However, I have strong and complex feelings on this, being interested in the semantic web since 2003 and remember ardently following xhtml1.0 strict standards.
main: great, good.
header/footer: awesome, thanks
nav: oh wow how did we live through xhtml without it?
article/section/aside: wow, trash, wtf?
Article, section and aside are so vague that they semantically mean about the same thing as div. You still have to drop identifying classes on them to actually note what they are intended to contain.
Comments/assorted widgets/supplementary info can be articles, but also can be sections, but can also be asides or contain or be contained by any mixture of the above. I'm not saying div is the gold standard, but this is one area whatwg kinda dropped the ball. Semantically, it doesn't say what it is any more than div does.
I'm not alone here, either.
That's a very interesting perspective, genuinely, and I'll have to think more about it.
But my initial reaction is that I think article and section at least have pretty clear meanings:
An <aside> is, admittedly, a bit more vague: is a "note" block in the middle of your text an "aside"? I often use phrases in my writing like "as an aside, ...", but I wouldn't put the proceeding paragraph in an <aside>. So maybe its name is a bit misleading. But I still think it serves an understandable purpose: if I never read the content within the aside, I shouldn't be confused about anything in the article, but the content in it should either enhance my understanding of the content (e.g., example 13 in the spec adds background info about a country that might help an unfamiliar reader) or give me additional functionality, like a sidebar with links or buttons.
I think this is sort of an inherent problem with trying to fit any rigid spec to human language: we want the spec to be written using words we understand, but human language is incredibly fluid and non-rigid, so there are bound to be confusing cases where its unclear which element to use, etc. But I still think there are clear black and white areas, even if there are lots of grays in between.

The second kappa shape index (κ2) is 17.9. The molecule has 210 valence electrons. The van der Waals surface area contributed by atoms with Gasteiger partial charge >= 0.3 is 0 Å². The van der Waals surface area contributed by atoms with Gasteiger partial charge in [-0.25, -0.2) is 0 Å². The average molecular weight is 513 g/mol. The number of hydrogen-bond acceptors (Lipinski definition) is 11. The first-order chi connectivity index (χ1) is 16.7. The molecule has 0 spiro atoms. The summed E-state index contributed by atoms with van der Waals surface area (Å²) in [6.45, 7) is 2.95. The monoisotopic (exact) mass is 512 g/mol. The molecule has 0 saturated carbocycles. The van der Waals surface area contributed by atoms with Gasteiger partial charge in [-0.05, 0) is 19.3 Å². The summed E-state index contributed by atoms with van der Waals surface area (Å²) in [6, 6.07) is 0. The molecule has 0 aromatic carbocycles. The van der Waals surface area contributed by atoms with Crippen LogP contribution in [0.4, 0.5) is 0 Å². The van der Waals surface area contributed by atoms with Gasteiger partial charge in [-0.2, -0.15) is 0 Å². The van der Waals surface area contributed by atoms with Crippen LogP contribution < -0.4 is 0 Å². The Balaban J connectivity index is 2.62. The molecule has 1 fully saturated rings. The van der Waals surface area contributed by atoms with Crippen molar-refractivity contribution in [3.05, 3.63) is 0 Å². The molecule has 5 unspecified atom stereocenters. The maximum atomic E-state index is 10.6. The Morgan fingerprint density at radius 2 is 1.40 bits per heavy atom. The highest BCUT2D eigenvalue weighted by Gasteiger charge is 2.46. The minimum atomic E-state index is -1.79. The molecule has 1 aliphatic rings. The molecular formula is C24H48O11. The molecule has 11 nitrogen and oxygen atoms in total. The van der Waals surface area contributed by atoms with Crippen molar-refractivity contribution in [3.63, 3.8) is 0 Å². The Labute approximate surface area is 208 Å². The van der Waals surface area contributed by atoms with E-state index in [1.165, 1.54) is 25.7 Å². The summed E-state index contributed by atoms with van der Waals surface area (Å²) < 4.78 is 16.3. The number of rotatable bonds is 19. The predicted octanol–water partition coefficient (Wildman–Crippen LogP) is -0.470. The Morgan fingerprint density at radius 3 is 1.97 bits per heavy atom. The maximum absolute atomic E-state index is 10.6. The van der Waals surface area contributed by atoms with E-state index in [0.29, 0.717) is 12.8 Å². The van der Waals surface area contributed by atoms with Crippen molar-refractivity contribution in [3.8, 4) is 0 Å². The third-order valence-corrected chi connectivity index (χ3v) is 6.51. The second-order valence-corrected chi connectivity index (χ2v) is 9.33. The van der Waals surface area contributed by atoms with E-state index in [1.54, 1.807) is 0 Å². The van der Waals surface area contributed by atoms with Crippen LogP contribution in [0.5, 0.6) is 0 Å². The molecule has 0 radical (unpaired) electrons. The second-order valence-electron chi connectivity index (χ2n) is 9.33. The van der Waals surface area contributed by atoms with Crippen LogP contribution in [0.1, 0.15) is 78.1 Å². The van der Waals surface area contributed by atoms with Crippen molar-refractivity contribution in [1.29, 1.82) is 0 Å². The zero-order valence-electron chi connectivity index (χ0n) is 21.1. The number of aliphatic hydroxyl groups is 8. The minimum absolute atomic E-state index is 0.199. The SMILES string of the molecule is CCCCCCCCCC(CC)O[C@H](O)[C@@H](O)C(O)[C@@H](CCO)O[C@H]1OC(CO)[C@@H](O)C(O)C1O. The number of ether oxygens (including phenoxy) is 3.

All that said, I'm interested to hear your feedback, and I'm very interested to read more about the problems people see with the spec; it should be helpful in explaining it better down the line. Thanks for pointing this out to me!
I think part of the issue we run into is that the human language being used to describe this is specifically the language of print layouts like newspapers or magazines. That language was far more known back in the late 90's early 00's but more and more developers are going to be seeing this through web-first eyes.
Your explanations are spot-on though. Even with aside, while we might see it as vague in its contents, you nailed the purpose.
Thanks! And yeah, I agree, the farther we get from the days of mostly-print-media, the less obvious the metaphors become.
I also think with <aside> specifically there are sort of two competing metaphors: the "sidebar" layout element, and the semantic "aside", for tangential info. These are really two very different things, but the spec currently allows for both, which is confusing. As I understand it from some googling, the spec initially only allowed for the semantic usage, and did not recommend using <aside> for sidebars with content unrelated to the main content, like navigation links, etc. But the spec was later amended because of common confusion and the perceived need for a sidebar element to explicitly allow both usages. I'm unsure how I feel about that move.
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